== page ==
Transportation Inspectors

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What do they do?

Inspect equipment or goods in connection with the safe transport of cargo or people. Includes rail transportation inspectors, such as freight inspectors, rail inspectors, and other inspectors of transportation vehicles not elsewhere classified.

Also known as:

Cargo Surveyor, Inspector, Marine Cargo Surveyor, Marine Surveyor, Petroleum Inspector, Surveyor

Typical Wages

Annual wages for Transportation Inspectors in United States

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Projected Growth Rate

Employment of Transportation Inspectors is projected to show little or no change from 2018 to 2028.

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Projected Employment

No Data Available

Projected Employment Rankings For Virginia:

  • -1.3%

    Percent Change

    Ranks #42 in job growth rate
  • 80

    Annual Projected Job Openings

    Ranks #9 in net job growth

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Typical College Majors

Majors that prepare Transportation Inspectors:

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★ Number of granted degrees for degree type, Masters degree, is listed after the major.

Education Level

  • Doctorate or Professional Degree (0.7%)
  • Master's degree (3%)
  • Bachelor's degree (17.9%)
  • Associate's degree (14.1%)
  • Some college, no degree (30.6%)
  • High school diploma equivalent (27.9%)
  • Less than high school diploma (5.8%)

Percent of workers in this field

Colleges that Prepare

Colleges with the most graduates that become Transportation Inspectors:

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Best colleges for Transportation Inspectors:

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Skills

People in this career often have these skills:

  • Reading Comprehension - Understanding written sentences and paragraphs in work-related documents.
  • Speaking - Talking to others to convey information effectively.
  • Active Listening - Giving full attention to what other people are saying, taking time to understand the points being made, asking questions as appropriate, and not interrupting at inappropriate times.
  • Writing - Communicating effectively in writing as appropriate for the needs of the audience.
  • Critical Thinking - Using logic and reasoning to identify the strengths and weaknesses of alternative solutions, conclusions, or approaches to problems.
  • Monitoring - Monitoring/Assessing performance of yourself, other individuals, or organizations to make improvements or take corrective action.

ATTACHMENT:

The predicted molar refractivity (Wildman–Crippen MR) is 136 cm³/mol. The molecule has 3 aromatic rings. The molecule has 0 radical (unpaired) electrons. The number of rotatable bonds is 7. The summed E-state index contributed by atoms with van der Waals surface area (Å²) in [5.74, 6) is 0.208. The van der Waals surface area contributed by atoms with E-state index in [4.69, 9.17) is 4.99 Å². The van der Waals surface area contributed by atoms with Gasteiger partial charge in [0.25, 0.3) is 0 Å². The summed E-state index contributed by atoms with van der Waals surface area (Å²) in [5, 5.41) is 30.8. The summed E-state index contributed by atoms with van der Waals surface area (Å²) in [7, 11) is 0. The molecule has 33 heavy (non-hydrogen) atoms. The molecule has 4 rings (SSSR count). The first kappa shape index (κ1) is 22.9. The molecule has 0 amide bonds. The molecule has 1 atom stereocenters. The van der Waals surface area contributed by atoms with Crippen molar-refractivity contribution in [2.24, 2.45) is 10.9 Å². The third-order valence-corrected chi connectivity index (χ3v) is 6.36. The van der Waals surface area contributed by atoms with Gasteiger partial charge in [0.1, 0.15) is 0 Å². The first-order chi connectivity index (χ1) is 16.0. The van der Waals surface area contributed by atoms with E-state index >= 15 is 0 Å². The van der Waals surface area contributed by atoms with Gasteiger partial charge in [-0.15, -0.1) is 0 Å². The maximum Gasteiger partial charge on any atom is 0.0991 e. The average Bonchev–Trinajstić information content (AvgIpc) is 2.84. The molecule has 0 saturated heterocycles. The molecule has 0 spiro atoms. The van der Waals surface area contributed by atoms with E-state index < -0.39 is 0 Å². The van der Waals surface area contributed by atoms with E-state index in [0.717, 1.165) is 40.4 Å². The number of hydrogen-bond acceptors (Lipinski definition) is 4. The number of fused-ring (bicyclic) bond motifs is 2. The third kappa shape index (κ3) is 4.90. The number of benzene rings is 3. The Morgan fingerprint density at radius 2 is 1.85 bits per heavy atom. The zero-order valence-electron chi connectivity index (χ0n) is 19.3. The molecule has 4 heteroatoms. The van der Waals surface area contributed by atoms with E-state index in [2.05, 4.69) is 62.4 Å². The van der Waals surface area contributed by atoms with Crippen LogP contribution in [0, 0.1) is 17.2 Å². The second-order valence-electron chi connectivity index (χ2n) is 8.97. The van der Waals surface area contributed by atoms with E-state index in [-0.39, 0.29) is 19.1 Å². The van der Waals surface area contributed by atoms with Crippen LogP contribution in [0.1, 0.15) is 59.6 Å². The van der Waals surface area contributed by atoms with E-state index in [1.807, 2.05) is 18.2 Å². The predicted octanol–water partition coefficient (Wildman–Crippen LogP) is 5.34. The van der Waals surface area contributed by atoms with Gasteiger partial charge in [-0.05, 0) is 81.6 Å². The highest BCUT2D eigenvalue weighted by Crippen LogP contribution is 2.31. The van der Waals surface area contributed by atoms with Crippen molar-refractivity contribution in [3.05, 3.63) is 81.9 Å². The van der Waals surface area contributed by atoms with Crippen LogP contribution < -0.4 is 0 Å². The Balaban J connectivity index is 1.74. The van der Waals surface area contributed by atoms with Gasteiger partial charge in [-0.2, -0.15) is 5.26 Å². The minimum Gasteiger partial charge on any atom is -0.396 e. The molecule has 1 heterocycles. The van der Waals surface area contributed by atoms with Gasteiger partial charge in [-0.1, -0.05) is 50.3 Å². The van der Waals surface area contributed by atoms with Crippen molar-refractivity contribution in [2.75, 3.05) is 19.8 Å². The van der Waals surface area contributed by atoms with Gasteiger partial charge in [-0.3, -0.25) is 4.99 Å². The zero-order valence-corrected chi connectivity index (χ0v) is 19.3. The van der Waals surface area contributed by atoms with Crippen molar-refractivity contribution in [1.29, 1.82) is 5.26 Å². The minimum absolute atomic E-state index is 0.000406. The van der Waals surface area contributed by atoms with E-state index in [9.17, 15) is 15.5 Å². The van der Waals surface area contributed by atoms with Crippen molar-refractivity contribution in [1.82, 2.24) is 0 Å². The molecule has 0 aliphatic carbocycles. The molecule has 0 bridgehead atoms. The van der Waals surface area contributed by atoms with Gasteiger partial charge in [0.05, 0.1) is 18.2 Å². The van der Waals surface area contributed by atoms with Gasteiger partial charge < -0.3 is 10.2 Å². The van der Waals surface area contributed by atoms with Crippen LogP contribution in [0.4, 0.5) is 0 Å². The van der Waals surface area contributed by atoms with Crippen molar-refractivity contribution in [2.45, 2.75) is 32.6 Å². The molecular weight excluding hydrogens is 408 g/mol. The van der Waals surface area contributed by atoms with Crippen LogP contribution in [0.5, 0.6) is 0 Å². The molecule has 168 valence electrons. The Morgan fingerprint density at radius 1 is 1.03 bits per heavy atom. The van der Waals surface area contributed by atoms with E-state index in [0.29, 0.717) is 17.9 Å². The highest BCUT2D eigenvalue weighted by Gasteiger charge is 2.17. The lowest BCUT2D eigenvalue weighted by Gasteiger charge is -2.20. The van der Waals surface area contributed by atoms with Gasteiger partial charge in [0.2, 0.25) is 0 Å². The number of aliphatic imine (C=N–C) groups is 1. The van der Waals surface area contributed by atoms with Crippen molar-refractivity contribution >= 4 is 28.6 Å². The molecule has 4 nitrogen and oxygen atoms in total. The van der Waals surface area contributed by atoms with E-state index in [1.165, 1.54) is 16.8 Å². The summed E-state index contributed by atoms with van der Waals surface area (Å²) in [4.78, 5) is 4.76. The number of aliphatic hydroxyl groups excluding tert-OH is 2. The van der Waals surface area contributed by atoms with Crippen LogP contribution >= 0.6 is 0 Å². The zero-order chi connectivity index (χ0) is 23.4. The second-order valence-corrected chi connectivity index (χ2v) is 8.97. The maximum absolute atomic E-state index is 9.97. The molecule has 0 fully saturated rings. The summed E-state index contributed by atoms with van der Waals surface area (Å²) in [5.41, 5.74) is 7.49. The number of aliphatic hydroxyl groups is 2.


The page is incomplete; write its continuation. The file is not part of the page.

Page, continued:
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Knowledge

People in this career often know a lot about:

  • Transportation - Knowledge of principles and methods for moving people or goods by air, rail, sea, or road, including the relative costs and benefits.
  • English Language - Knowledge of the structure and content of the English language including the meaning and spelling of words, rules of composition, and grammar.
  • Customer and Personal Service - Knowledge of principles and processes for providing customer and personal services. This includes customer needs assessment, meeting quality standards for services, and evaluation of customer satisfaction.
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Abilities

People in this career often have talent in:

  • Oral Expression - The ability to communicate information and ideas in speaking so others will understand.
  • Oral Comprehension - The ability to listen to and understand information and ideas presented through spoken words and sentences.
  • Written Comprehension - The ability to read and understand information and ideas presented in writing.
  • Problem Sensitivity - The ability to tell when something is wrong or is likely to go wrong. It does not involve solving the problem, only recognizing that there is a problem.
  • Written Expression - The ability to communicate information and ideas in writing so others will understand.
  • Near Vision - The ability to see details at close range (within a few feet of the observer).
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Activities: what you might do in a day

People in this career often do these activities:

  • Record details of deliveries or shipments.
  • Inspect cargo to ensure it is properly loaded or secured.
  • Issue certificates or licenses.
  • Record operational or production data.
  • Explain regulations, policies, or procedures.
  • Monitor loading processes to ensure they are performed properly.
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This page includes data from:

O*NET OnLine Career data: O*NET 26.3 Database by the U.S. Department of Labor, Employment and Training Administration (“USDOL/ETA”). Used under the CC BY 4.0 license. O*NET® is a trademark of USDOL/ETA

Occupation statistics: USDOL U.S. Bureau of Labor Statistics Occupational Employment Statistics

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